WHEN a US tourist visited Suckley searching for information about his ancestors, he opened up an important chapter of the village's history.

Floyd Rigby travelled from Utah in 2003, hoping to find out more about Ann Jewell Rowley, one of hundreds of South Herefordshire people who left for America in the 19th Century after being converted to Mormonism.

With the help of Suckley Local History Society, he discovered that Ann, his great, great grandmother, had lived in Old Byeways in the village.

Ann became a Mormon, or Latter-day Saint as they are also known, in 1840, after hearing the teachings of US missionary Wilford Woodruff, at the house of convert John Benbow, in Castle Frome. In 1856, she left Suckley, taking her family on a perilous journey across the Atlantic to Utah, the home of the Mormon faith.

The interest generated by Ann's story prompted the history society to organise a talk on the 19th Century South Herefordshire Mormons. Malvern's Paul Titley, who has been researching the subject for some years, presented his findings to a packed Suckley Village Hall on Thursday, January 20.

Mr Titley has lived in the area for 37 years and is a former deputy head of Dyson Perrins High School. He has been researching the history of Mormonism in South Herefordshire for some time.

Mormon missionaries first came to England from America in 1837 and by 1840, South Herefordshire was home to about a fifth of the 2,500 people that had taken up the faith. It is even the location of the world's first Mormon chapel, Gadfield Elm Chapel in Eldersfield.

Built in 1836 by fundamentalist Christians the United Brethren, it was given to the Mormons in 1840, when the United Brethren converted to the faith en masse.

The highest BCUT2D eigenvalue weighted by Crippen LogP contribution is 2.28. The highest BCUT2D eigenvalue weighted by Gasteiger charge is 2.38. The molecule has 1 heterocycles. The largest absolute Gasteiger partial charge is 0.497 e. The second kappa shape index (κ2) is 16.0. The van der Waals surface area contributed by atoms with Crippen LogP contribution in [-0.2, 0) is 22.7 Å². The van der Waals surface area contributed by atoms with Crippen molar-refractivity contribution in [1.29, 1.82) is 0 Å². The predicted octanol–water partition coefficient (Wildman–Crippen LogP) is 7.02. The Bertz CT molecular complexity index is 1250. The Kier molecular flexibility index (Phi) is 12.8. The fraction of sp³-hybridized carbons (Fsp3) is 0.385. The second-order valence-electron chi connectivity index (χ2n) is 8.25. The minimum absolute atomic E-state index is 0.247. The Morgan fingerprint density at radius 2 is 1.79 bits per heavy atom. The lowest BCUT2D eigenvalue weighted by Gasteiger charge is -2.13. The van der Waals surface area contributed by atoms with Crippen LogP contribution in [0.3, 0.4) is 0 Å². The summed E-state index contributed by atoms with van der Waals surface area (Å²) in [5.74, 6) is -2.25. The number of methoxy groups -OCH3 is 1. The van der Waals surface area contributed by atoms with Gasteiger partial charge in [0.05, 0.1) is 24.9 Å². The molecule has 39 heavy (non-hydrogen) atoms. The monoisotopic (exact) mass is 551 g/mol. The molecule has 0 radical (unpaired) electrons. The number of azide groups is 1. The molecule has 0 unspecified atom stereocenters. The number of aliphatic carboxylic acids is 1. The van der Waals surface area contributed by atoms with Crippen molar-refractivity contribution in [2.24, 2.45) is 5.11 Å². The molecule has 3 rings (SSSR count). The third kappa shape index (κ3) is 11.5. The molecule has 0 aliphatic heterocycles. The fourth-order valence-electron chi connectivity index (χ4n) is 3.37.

"It's used by Mormons to this day," said Mr Titley. "People come from America to go to this chapel."

Many Mormons were baptised in Benbow Pond, near Castle Frome, which today bears a plaque detailing its history. They also held meetings at several Suckley homes, including Dunne's Close, and were very prominent in Dymock where, in 1840, Wilfred Woodruff and Brigham Young were credited with a cure after a laying on of hands enabled disabled Mary Pitt to walk.

Her brother was so amazed, he converted to the faith and later moved to Salt Lake City.

But Mormonism was not popular with all and the then Vicar of Dymock was said to have encouraged parishioners to beat up followers, unhappy about the faith's encouragement of polygamy.

"It was claimed that polygamy was necessary as there was an abundance of single women," said Mr Titley.

But the practice was outlawed in 1890 and only fundamentalists continued to adhere to it.

Why the faith was taken up so enthusiastically in South Herefordshire particularly is not known, nor the number of local people that left for Utah after being converted. But members of Suckley Local History Society agree it is one of many fascinating aspects of the village's past.

Richard Harward, chairman of the 46-strong group, said it was putting together a booklet on the history of the village, including the important role of the Mormons.

"None of us were born or brought up in Suckley, so it's interesting to try and find out how things were," he said.

"People are terribly interested in local history - we don't even need a speaker really, people just talk and talk."

Member Margaret Davies said: "It's the only thriving club in Suckley.

"Once you start it's like a drug, you just want to find out more."

To join the group contact secretary Sue Anderson on 01886 884357.